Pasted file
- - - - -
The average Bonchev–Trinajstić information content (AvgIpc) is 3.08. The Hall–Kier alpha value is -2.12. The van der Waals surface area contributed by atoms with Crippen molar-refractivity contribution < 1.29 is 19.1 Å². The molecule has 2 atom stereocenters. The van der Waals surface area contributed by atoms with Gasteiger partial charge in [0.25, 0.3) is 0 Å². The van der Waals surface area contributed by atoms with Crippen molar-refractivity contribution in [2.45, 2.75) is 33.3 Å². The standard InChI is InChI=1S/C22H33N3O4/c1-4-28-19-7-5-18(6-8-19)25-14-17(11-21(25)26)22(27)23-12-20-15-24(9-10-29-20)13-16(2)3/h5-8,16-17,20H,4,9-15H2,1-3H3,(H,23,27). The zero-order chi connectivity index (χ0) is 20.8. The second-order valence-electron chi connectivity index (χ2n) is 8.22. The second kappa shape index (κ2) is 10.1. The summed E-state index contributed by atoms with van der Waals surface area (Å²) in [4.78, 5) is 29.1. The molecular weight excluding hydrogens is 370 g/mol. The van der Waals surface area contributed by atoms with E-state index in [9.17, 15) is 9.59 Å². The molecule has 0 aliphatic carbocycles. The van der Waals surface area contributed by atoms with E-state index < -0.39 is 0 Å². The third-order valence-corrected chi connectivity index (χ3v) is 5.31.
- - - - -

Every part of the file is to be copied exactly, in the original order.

The average Bonchev–Trinajstić information content (AvgIpc) is 3.08. The Hall–Kier alpha value is -2.12. The van der Waals surface area contributed by atoms with Crippen molar-refractivity contribution < 1.29 is 19.1 Å². The molecule has 2 atom stereocenters. The van der Waals surface area contributed by atoms with Gasteiger partial charge in [0.25, 0.3) is 0 Å². The van der Waals surface area contributed by atoms with Crippen molar-refractivity contribution in [2.45, 2.75) is 33.3 Å². The standard InChI is InChI=1S/C22H33N3O4/c1-4-28-19-7-5-18(6-8-19)25-14-17(11-21(25)26)22(27)23-12-20-15-24(9-10-29-20)13-16(2)3/h5-8,16-17,20H,4,9-15H2,1-3H3,(H,23,27). The zero-order chi connectivity index (χ0) is 20.8. The second-order valence-electron chi connectivity index (χ2n) is 8.22. The second kappa shape index (κ2) is 10.1. The summed E-state index contributed by atoms with van der Waals surface area (Å²) in [4.78, 5) is 29.1. The molecular weight excluding hydrogens is 370 g/mol. The van der Waals surface area contributed by atoms with E-state index in [9.17, 15) is 9.59 Å². The molecule has 0 aliphatic carbocycles. The van der Waals surface area contributed by atoms with E-state index < -0.39 is 0 Å². The third-order valence-corrected chi connectivity index (χ3v) is 5.31.